July 7th is a big day in rock and roll, both in history past tense and history about to be written. For some of you, July 7th is very important because Al Gore will be using that day to present the big LIVE EARTH event that brings attention to the issue of global warming. I think it’s a worthwhile event, and I’m glad so people are bringing attention to a problem that needs to be addressed.
For me, July 7th represents something more important. It’s a day where some very special history happened 51 years ago, and it’s also a day where history is about to be made. As it turns out, both events are based in San Jose, California, the area I call my home base.
Sly Stone was once a massive talent in the musical industry. As the leader of Sly and the Family Stone, he created some unforgettable music that broke a lot of barriers of rock, soul, gospel, psychedelia, and all that racial nonsense. He blended great melodies with lyrics that often spoke of a higher idealism. “Dance to the Music” and “Everyday People” are still getting airplay all over the world. He did a lot of outrageous things, including a big wedding at Madison Square Garden. Like a fiery comet, he ignited the world with the power of music. Then, he simply vanished…
For many years, the whereabouts of Sly Stone were an absolute mystery. People didn’t know if he was dead, living high on the hog in some Howard Hughes type existence, or roaming the streets as some crazy homeless guy.
Then, we heard he was going to show up at the 2006 Grammy Awards. Many people didn’t think he was going to be there. He had a reputation for not showing up at events he was scheduled to be at. On February 8, 2006, the legendary Sly Stone showed up at the Grammy Awards to perform on live television with a reunited Family Stone, sporting a wild looking mohawk. His performance was minimal, his appearance was freaky, and he cut out quickly as soon as he was off the stage. It was pure Sly Stone.
This Saturday, July 7th marks the first public performance of Sly and the Family Stone. He is scheduled to perform at a “Back in the Day” concert in San Jose that also features the Average White Band, the Latin Sensations, and Masada featuring Pete and Juan Escovedo. Franco Presents is producing this show, which is also a fundraiser for orphaned children. According to the official press release, this show marks the first show of Sly’s mini-tour that includes Italy, Switzerland, France, the UK, and Spain. The August issue of Vanity Fair is scheduled to run an interview with a series of recent photographs.
The other big rock and roll event for San Jose on July 7th, occurred 51 years ago. Fats Domino performed at the Palomar Gardens Ballroom on Saturday, July 7, 1956 for what turned out to be one of the earliest rock and riots in the history of America. 3,500 tickets were sold. Lines of people wrapped around six blocks. Beer bottles were thrown, windows were broken, clothes were ripped, teeth were broken, and a lot of people were taken to the hospital. Nothing of this scale ever happened in America, and it set off a tidal wave of reactions from concerned parents, politicians, psychiatrists, and journalists that were concerned about the dangers of this explosive music called “rock and roll.”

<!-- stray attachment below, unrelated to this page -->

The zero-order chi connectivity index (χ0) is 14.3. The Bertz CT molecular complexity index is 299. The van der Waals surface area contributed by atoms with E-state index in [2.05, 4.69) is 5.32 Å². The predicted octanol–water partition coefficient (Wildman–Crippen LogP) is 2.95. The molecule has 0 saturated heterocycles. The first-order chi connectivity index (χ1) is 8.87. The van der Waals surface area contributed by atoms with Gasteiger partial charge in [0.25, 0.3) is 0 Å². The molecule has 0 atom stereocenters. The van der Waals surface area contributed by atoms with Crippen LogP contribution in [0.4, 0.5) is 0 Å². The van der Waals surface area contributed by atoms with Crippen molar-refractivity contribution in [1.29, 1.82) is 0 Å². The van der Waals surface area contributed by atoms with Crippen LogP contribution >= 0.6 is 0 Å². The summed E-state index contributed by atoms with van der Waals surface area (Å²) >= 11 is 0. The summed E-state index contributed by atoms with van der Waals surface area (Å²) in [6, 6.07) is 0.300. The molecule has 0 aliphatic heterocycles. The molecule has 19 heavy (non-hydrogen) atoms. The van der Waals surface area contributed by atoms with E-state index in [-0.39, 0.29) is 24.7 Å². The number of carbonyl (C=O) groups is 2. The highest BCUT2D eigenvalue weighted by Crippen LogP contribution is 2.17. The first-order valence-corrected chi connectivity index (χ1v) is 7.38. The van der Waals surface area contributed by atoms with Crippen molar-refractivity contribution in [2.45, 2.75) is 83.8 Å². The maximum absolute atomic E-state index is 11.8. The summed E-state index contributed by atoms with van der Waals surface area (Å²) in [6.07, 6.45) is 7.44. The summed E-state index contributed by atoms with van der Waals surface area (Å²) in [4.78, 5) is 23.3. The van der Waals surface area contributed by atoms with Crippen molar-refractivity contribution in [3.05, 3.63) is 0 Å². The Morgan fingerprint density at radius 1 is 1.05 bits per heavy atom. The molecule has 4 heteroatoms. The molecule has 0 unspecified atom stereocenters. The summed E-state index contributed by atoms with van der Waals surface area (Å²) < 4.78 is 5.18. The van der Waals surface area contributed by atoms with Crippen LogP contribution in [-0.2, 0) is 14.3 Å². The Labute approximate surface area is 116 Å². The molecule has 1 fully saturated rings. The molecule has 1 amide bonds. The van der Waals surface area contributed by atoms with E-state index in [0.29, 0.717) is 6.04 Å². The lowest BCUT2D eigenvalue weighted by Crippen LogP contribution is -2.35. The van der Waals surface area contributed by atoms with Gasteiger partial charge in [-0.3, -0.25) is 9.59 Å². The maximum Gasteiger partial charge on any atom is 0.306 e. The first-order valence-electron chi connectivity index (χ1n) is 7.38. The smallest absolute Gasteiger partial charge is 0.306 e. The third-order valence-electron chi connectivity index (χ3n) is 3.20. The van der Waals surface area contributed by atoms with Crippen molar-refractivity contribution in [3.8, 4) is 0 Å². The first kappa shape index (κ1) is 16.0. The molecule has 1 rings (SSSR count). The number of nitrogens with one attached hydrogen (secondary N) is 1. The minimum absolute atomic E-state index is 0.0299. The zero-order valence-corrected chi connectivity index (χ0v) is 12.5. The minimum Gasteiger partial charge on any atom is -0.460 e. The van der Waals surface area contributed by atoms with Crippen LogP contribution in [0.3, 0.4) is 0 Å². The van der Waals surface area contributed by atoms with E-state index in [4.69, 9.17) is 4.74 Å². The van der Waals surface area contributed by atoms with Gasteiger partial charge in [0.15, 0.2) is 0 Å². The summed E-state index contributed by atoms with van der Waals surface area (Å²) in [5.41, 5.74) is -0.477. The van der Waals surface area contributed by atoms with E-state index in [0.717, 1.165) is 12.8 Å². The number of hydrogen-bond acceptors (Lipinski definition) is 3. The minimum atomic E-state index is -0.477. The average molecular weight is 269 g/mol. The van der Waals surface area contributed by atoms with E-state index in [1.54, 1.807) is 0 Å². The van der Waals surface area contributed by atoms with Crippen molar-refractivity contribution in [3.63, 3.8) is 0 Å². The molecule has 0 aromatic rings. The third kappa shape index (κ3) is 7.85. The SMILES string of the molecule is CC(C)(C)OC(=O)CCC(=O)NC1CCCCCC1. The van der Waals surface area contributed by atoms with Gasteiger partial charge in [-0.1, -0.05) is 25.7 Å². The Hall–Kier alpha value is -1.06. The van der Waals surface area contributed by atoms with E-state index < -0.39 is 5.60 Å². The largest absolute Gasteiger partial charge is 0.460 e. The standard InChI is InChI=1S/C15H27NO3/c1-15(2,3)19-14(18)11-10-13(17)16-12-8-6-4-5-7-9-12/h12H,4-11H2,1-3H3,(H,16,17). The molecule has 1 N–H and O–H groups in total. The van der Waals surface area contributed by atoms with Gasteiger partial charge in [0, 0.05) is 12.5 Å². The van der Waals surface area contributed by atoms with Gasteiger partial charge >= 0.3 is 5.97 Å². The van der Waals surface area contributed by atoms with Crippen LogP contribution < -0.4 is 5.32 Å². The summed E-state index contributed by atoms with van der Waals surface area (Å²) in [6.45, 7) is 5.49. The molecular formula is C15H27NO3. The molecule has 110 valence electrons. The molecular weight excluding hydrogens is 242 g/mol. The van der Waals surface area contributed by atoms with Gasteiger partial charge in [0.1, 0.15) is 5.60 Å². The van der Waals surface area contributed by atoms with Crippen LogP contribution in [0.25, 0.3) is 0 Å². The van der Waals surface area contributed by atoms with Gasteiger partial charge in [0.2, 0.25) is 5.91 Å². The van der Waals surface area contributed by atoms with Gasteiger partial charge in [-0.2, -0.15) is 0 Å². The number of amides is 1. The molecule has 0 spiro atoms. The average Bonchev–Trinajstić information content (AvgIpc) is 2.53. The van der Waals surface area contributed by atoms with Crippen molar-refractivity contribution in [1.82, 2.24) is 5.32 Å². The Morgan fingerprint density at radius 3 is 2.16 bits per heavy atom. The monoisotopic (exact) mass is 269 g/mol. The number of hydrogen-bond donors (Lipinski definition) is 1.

Two of my dear friends were at this event, which I never knew about until I got them both together in the same room. Richard Berry, author of LOUIE LOUIE, met my friend Bob Sidebottom at Bob’s store, the Comic Collector Shop. Although Richard wasn’t listed on the bill, he was part of the big show. Both of these guys saw the chaos up close, with beer bottles flying all over the place. I wish I brought a video camera to record their conversations that night, but luckily I did capture some of it on a little micro cassette recorder. Both of these men are no longer with us, so I do feel very fortunate to have been there when they shared their stories. I may incorporate some of this material into the MEANING OF LOUIE, or another project entirely. We’ll see…
Who would have guessed that San Jose would be the place where this type of history occurred? On Saturday, history will continue to written as the site where Sly Stone is scheduled to appear after all these years of hibernation.
Will I be at this event? You betcha. I wouldn’t miss it! Maybe I’ll see some of you there…
UPDATE: I no longer consider the San Jose riot of 1956 to be the “First Rock & Roll Riot of America,” but merely the “Second Rock & Roll Riot of America.”
Click here for the updated information.
2 thoughts on “July 7 = Rock and Roll History in San Jose”
Re: Fats at the Palomar in 1956…I was at the show that night. It was both scary and exciting. I saw the bottles being thrown into the crowd and we all started for the door but the crowd was so thick we couldn’t move, so we headed to the stage which was empty. From there we had a good view of the whole mob scene. A lot of fighting and screaming. After a time we finally made our way out through the womens restroom window onto the sidewalk. The police were there putting people in paddy wagons. They grabbed my cousin and put him in one. When they left to grab more people, someone ran up and opened the paddy wagon door and let all those inside get away. We stayed around for a while more and left.
I am terribly sorry to hear about Sly Stone. He had so much going for him. He was such a dynamic artis back in the 70s. What on earth went wrong. How sad. UM UM UM